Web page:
The travel and tourism1 sector is booming; it saw more growth in 2018 than all other economic sectors aside from manufacturing, and accounted for 10.4 percent of the world’s Gross Domestic Product (GDP).

The industry has had to deal with a backdrop of political conflict, huge natural disasters and financial troubles. Despite this, The World travel & Tourism Council (WTTC) president Gloria Guevara said that the sector was responsible for creating a fifth of all new jobs worldwide, and the council believes that the industry will produce 100 million new jobs worldwide over the next 10 years. Many of the companies that were struggling in this sector have moved swiftly to embrace emerging technologies.

Let’s take a look at the top technology trends that are causing disruption in the travel industry, and are likely to have significant impact on business outcomes.

Enhancing Passenger Experience with Augmented Reality & Virtual Reality

Enhancing Passenger Experience with Augmented Reality & Virtual Reality

Several airlines have either tested or are currently testing Virtual Reality (VR) as part of their in-flight entertainment offerings. In a fiercely competitive market, these airlines will be hoping that a more immersive entertainment experience, which includes VR games, movies and experiences, will help attract more customers.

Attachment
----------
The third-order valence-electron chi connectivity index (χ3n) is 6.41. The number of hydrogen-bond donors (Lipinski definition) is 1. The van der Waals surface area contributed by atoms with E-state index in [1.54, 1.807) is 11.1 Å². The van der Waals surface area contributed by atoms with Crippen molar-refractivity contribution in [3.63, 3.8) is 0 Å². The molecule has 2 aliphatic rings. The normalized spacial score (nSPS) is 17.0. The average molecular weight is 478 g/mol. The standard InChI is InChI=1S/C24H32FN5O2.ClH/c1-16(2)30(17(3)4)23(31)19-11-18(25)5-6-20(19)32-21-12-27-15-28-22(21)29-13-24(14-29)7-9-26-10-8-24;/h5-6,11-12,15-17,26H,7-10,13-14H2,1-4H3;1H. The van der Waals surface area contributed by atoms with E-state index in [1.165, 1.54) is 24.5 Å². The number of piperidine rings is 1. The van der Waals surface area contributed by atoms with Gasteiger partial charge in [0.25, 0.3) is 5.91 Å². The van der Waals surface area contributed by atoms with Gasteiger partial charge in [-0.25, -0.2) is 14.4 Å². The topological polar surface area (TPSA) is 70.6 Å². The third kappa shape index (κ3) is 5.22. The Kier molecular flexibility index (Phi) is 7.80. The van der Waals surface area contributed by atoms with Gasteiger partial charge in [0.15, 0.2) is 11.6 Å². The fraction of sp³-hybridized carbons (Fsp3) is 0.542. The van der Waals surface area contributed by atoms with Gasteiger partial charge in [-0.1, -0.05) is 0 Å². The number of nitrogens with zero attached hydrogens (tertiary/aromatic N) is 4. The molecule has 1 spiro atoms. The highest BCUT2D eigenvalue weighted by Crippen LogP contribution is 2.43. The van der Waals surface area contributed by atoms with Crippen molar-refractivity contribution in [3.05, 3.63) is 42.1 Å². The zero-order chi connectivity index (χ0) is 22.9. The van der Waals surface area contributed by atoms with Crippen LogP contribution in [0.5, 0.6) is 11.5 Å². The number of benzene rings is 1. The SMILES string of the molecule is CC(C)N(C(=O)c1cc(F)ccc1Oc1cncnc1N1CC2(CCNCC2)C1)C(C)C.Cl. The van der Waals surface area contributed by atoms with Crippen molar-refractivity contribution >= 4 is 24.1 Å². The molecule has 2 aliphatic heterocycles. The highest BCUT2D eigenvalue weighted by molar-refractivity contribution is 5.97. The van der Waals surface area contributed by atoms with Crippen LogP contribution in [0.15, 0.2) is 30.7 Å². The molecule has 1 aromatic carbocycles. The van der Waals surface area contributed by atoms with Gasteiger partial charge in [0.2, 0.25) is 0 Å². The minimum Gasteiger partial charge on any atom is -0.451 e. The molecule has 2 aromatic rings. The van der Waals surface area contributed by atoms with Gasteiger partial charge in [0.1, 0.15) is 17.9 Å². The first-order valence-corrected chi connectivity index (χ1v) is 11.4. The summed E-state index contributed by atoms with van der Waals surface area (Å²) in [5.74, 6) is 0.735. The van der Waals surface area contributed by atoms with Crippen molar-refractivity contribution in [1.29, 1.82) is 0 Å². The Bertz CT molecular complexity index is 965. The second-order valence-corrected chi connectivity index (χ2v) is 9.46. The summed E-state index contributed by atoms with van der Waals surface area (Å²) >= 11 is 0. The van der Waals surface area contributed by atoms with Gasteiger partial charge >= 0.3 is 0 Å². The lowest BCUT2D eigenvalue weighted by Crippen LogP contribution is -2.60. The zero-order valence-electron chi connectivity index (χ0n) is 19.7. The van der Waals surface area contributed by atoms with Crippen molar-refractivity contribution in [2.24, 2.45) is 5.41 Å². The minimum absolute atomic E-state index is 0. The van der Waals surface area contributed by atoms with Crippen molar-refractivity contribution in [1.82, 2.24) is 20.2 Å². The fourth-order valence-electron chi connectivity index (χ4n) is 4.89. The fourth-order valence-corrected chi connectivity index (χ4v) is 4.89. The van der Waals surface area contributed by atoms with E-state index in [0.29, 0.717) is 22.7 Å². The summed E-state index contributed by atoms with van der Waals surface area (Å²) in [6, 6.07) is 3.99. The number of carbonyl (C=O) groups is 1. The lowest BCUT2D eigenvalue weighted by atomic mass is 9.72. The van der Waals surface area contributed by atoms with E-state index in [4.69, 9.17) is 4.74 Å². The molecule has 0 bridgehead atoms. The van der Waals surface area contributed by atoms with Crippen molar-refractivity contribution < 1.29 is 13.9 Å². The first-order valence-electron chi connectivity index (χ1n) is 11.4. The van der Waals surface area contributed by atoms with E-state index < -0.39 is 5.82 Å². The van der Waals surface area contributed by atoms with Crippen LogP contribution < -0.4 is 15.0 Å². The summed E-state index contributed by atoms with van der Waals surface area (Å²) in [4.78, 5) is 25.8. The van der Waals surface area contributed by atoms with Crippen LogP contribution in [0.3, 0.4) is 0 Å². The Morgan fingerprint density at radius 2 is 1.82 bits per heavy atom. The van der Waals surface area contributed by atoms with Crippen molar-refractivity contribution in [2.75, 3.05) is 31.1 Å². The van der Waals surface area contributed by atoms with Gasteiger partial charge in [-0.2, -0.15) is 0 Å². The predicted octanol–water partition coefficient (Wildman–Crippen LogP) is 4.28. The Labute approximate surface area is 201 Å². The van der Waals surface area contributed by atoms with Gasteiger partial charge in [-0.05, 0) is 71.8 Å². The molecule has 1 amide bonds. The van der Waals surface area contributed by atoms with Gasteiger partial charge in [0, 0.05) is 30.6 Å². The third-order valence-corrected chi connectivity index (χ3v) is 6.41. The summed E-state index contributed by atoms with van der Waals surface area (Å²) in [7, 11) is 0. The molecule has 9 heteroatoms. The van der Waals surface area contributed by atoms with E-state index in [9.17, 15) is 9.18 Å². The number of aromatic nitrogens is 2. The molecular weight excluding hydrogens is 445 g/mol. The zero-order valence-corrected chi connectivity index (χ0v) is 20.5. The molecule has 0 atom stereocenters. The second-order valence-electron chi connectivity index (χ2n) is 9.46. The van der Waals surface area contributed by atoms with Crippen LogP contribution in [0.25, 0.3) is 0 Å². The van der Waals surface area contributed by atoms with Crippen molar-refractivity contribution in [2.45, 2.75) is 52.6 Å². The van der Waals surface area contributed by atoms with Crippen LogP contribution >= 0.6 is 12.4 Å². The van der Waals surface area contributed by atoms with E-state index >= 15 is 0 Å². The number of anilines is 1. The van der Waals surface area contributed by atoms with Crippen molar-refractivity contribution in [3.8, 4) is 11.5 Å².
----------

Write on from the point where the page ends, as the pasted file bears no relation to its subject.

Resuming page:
The technology is also being used as a cabin crew training tool and a way for passengers to experience the plane before boarding. Japanese company First Airlines3 has even created the first ever VR airline hub, which enables people to put on a VR headset and imagine they’re on a flight – with in-flight meals, announcements and sounds to mimic those on an actual flight. They can then also experience a 360-degree virtual city tour on ‘arrival’ at either Paris, New York, Rome or Hawaii.

Meanwhile, Augmented Reality (AR) has been used to help passengers ensure that their hand luggage is the correct size before they leave their houses, and for the cabin crew to swiftly access information about a passengers’ destination or allergies while onboard a flight. travel organizations will be able to use more and more data to influence how VR and AR is used in the future – perhaps tailoring advertisements or content to specific customers.

Making Security Seamless with Artificial Intelligence

Making Security Seamless with Artificial Intelligence